15% Bi 1.5 mm- 53.429.7-51.527.1-45.324.8-50.0627.2

Abbreviation: Bi, bismuth

The mean noise without shielding was 21.43 HU; while, by using 10% bismuth shield at 1 mm, and 1.5 mm thickness, the noise obtained was 22.7 and 23.42. Also, the mean noise level was 25.67 and 27.2 due to using 15% bismuth shield 1 mm and 1.5 mm thick, respectively. Consequently, it was found that with increasing frequency percentage of bismuth powder at the shields with constant thickness, noise significantly increased. It is clear that the use of 15% and 10% bismuth shields with 1.5 mm showed an increase in the noise on the anterior, central and posterior region more than is the case without shield condition (Figure 3). In addition, the highest amount of noise was observed in the anterior (breasts) region, while the amount of noise in the center area (heart) was significantly less on corresponding images.

Noise levels at the anterior (breast region), central (heart region) and posterior area in coronary CT angiography images due to different belt bismuth - silicon composite shields.
Figure 3. Noise levels at the anterior (breast region), central (heart region) and posterior area in coronary CT angiography images due to different belt bismuth - silicon composite shields.

Overall, by using bismuth composite shields noise was enlarged and spread over the whole image. The noise was generally observed under the shielded area and these artifacts were mainly found in the region of the breast where they are not essentially important for diagnosis in CCTA. The differences in noise with and without shields are significant, but in the region of the heart, they would be acceptable for some diagnostic purposes.

5. Discussion

This study introduced bismuth composite shields which possess the potential to protect breasts against radiation during coronary CT angiography. The rate of dose reduction depends on shield characteristics as well as organ size.

The study of the possible effects of organ size on the radiation dose received showed that the glandular and skin doses of the large breast were higher than for normal breasts. Also, the glandular dose of both large and normal breasts was higher than that of the skin dose. Thus, the use of different bismuth composite shields reduced breast dose from CCTA by 8% - 31%, in proportion to breast size. There is good agreement between the findings from our dose reduction rates and those by available studies on chest CT for the breast (20, 21).

Other important factors affecting dose reduction were shield thickness and bismuth weight percentage. Comparison of dose reduction for 10% and 15% bismuth shields with the same thickness showed that increasing the percentage of bismuth significantly does lead to dose reduction. In case of increasing shield thickness from 1 mm to 1.5 mm with the same bismuth percentage, we also saw an increase in attenuation but it was not significant. So, the effect of bismuth percentage and shield thickness data showed that variation in the amount of attenuation is slight because it is only due to increases in thickness.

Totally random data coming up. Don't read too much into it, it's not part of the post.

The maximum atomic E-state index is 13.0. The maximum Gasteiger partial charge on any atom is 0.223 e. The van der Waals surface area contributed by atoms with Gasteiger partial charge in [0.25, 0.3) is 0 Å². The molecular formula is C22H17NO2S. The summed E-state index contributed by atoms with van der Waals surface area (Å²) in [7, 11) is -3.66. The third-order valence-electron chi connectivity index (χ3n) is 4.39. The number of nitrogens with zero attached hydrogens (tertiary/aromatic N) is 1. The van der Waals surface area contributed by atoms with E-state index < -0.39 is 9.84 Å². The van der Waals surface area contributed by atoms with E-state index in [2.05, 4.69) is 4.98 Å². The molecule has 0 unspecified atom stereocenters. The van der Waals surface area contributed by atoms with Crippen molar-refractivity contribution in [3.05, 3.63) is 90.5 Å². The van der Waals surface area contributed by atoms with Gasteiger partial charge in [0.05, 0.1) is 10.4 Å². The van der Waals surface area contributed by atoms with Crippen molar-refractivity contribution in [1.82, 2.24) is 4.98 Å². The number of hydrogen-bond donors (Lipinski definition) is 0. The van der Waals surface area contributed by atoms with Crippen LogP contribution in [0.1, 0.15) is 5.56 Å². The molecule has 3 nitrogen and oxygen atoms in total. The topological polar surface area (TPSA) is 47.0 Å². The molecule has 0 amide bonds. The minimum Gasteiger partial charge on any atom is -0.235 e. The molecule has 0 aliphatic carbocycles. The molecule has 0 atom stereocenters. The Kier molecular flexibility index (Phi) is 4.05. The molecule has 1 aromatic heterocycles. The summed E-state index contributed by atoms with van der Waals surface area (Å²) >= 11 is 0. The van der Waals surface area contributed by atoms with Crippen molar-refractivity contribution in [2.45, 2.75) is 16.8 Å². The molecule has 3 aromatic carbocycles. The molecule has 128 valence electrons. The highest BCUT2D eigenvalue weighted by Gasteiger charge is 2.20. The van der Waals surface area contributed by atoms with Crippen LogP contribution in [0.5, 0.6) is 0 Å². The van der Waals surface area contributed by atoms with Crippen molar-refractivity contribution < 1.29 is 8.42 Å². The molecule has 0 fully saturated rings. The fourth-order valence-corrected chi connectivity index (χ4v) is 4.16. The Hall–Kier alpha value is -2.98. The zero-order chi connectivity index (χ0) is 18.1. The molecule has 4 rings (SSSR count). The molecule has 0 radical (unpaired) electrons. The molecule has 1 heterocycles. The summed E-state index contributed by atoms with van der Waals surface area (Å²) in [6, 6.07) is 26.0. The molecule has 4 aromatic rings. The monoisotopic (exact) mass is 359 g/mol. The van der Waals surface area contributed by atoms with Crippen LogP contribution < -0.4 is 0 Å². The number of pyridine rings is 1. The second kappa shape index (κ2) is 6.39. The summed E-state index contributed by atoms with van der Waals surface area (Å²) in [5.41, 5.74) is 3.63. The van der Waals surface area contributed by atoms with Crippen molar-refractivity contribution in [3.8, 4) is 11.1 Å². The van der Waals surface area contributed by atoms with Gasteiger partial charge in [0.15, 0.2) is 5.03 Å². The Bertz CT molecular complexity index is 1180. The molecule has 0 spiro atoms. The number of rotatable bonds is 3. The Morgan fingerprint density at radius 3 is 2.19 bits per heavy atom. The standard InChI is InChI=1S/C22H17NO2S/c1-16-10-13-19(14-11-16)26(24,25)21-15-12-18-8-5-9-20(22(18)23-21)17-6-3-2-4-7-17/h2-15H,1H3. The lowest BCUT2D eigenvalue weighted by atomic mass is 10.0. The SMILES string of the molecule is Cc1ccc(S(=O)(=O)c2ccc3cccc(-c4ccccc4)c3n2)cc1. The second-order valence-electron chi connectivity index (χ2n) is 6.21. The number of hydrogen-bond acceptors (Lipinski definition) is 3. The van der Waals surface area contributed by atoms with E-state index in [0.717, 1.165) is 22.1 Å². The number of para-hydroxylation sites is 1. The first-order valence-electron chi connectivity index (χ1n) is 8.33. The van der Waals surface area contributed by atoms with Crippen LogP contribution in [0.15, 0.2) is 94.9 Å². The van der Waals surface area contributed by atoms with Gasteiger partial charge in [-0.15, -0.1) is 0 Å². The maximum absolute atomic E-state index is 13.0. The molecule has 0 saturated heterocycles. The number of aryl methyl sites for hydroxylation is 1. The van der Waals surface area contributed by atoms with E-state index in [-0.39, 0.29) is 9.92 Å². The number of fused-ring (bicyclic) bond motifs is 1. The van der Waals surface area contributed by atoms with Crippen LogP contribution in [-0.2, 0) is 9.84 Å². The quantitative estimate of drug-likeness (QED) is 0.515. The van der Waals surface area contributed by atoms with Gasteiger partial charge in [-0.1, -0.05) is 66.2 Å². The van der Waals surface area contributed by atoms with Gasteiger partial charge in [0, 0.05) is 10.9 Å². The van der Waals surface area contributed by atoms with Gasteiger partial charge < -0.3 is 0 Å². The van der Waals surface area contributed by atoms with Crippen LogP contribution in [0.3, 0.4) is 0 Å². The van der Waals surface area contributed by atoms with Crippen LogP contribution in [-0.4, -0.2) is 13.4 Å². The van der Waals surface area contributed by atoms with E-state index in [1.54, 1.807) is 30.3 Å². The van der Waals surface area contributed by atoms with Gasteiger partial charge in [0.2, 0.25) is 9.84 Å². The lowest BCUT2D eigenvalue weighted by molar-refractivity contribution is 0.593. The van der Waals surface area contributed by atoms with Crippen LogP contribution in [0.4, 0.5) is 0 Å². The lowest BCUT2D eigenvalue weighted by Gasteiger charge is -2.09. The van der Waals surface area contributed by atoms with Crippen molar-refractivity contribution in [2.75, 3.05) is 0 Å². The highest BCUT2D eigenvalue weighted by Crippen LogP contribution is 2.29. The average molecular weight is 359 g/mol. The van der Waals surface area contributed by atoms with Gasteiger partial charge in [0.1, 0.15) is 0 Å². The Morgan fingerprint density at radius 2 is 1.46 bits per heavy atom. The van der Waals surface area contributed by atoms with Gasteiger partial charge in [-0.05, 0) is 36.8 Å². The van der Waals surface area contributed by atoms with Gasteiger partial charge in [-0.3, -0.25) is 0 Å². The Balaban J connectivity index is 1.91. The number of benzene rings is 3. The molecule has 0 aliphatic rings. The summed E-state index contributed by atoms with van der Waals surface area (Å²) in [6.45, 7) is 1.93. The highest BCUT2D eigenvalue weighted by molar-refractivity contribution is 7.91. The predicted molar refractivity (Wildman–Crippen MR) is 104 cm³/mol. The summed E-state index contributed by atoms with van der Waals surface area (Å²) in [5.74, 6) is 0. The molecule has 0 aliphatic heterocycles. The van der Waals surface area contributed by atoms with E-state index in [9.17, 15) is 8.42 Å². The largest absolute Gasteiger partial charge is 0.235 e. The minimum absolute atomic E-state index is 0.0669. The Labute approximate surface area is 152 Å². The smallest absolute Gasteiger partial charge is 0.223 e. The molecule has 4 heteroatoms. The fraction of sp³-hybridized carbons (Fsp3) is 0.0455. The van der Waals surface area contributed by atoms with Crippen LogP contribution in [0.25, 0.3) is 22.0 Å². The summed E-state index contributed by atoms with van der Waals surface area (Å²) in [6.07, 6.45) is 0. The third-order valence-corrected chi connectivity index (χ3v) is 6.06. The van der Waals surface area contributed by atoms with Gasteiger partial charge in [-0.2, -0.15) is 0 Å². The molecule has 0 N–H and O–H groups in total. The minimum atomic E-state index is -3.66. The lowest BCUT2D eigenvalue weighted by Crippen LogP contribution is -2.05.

Today, the debate is focused on the influences on image quality, especially CT number changes, increasing noise and beam hardening artifacts, probably compromising diagnostic accuracy (22). Hopper et al. (23) exhibited that the eye shield produced artifacts under the shield but not into the brain area. In addition, Colombo et al. studied image quality decline in areas under a breast shield but not in areas of diagnostic interest for chest CT, and noteworthy rise in image noise only in the anterior portions of the lung during chest CT examination (24). Regarding the importance of using foams between the shield and the target organ, we put one cm of foam between the shields and the phantom. In our study, the measured noise was higher with the bismuth shield, as opposed to without it, but it was not significant. Additionally, quantitative measures showed that noise in the area of coronary arteries, which are the main target for optimal image quality in CCTA, was slightly lower than that under the shield. Moreover, most radiological diagnostic processes were assessed by visual checks undertaken by radiologists not solely reliant on HU statistics.

The breast shields used in our study differed from commercially available shields in several ways. First, the breast shields were constructed from bismuth-silicon composite shields with a one-cm foam. The second difference is the percentage of bismuth particles used in the shield. The current commercially available shields are constructed in four-layer thicknesses (3.4 gr of bismuth per square centimeter, AttenuRad CT Radio-protective; F & L Medical Products) (25).

Despite the innovative approach, some of the limitations of this study deserve consideration. Like many of studies, we used a phantom to measure the received dose of breast with and without the presence of shields. Additionally, it was also better to use human samples to check the quality of images when using shields.

In conclusion, this study supports the view that newly designed and prepared bismuth composite shields can play an important role in dose optimization during CCTA scanning, particularly for superficial organs. We found three effective factors in dose reduction including breast size, shield thickness and bismuth weight percentage. Dose reductions in skin layer are larger and more significant than in the glandular layer for both large and normal breasts sizes. Thicker shields with high percentages of bismuth in them made better dose reductions possible. Image noise was within an acceptable range for CCTA diagnosis process.

Acknowledgements

Footnotes